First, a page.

Our "crazy" neighbor lady just rang the doorbell and slam-knocked on our door. I was finishing nursing Clara, so I hooked my bra-shirt shut and carried Clara downstairs, imagining Zorca standing on the doorstep, bearing food. (I knew her by her salutation.)
"I brought you some excellent spaghetti!" Zorca yelled on the other side of the door.
I undid the deadbolt and opened to her holding a black electric pot in her hands. She smiled huge. "It's really good."
Because my arms were full with Clara, I invited Zorca to bring the pot upstairs.
"Thank you for the food, Zorca," I said. "And thank you for the last time, too." The last time she rang and slam-knocked, she bore pork with peas. This was her first time upstairs, however.
"Your husband loves you SO much," she said as we climbed the stairs.
This isn't as out of the blue as it sounds. During lunch, David told me about how this morning, while I was at my annual well-woman exam, Zorca came over to borrow a can opener. He lent her one. She came back 10 minutes later to ask him if he could come over and help her open the cans. "You know how cans are different on the bottom than they are on top, so you can't open them from the bottom?" David says.
"Uh huh," I say, although prior to his telling me, I'd no idea that the bottoms of cans were different from the tops.
"Well, she was trying to open them from the bottom."
"Huh," I say. "What's her house like inside?"
Last year, I called the cops on Zorca, before I knew her by name, because I could have sworn she was going to run her White SUV over her grown-up son one overcast afternoon. Could have sworn because I saw her jump into her Ford Explorer, yelling "I-ma gonna keeell you!" Then she gunned her car in the direction of her son. Her son jumped in his own car and gunned back toward her. They played chicken like this for 20 minutes in the empty lot next to our house. By the time 911 arrived, Zorca and her son had retired to her townhouse across the street. This was not the first time I'd seen and heard them fight, although the chicken-fight WAS a first. But it was the last time I called 911.
"Her house is nice inside," David says.
This woman traded two prime lots in Midtown Houston for a new corner townhouse. It might have been a good deal at the time, but now the trade seems ridiculous, what with current Midtown prices per square foot, Zorca having received the short end of the deal. Regardless, she loves her townhome; every day she spends an hour watering her roses and her band-aid width strip of grass. Through the downstairs, street level window, the one with a "nice room for rent" handwritten sign taped to the inside, I've spied a wicker shelf system filled with knicknacks like porcelain white rabbits, fake (or real?) IIadro, the Virgin Mary, Jesus, Spanish Dancer Dolls, ceramic Buddhas. On her balconies, hibiscus and plumeria florish. A windchime with 4 foot long gongs hangs from the lower balconey.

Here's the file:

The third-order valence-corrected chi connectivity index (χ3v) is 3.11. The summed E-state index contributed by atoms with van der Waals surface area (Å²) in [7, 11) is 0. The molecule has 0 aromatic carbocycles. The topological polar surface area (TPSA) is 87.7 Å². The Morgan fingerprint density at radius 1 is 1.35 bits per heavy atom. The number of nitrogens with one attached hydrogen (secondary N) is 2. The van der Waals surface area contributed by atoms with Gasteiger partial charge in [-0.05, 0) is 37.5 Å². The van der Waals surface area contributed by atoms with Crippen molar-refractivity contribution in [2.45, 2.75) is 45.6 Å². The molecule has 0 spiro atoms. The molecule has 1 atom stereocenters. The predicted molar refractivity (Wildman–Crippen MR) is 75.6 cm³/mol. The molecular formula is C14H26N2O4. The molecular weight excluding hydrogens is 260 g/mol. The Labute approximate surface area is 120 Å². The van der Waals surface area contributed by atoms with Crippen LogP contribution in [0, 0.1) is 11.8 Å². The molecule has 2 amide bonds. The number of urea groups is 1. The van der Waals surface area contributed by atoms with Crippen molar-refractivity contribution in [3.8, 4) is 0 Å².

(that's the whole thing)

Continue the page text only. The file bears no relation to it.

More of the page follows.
"Zorca wants me to make her a website," David tells me.
"What for?" I ask.
"She's a psychic."
"SHE IS?!" This is interesting news. "I wonder if she knows that we didn't eat the pork and peas," I say.
I think she really IS psychic. She couldn't have picked a better time to come over and tell me how much my husband loves me because I had been reading this sad short story by Charles Baxter about a dissolving marriage, and, while reading, I was worrying about the dim attention I've been paying to David whenever he tries to talk to me lately.
"Thank you for telling me that, Zorca."
"You're welcome," she says. She puts the spaghetti on the countertop. "You wanna do some writing for me about gypsies?" she asks. Rumor from the slumlandlord is that Zorca is, herself, a gypsy.
"Maybe," I say.
"You know, nobody knows about the gypsies. They think we are either thieves or robbers or steal the babies." She kisses Clara's cheeks. "Oooooh you such a cute baby."
"You and your husband should go out and let me babysit," she says as I walk her to the door. "I'm right across the street, you know. But you probably won't do that."
Psychic. She is.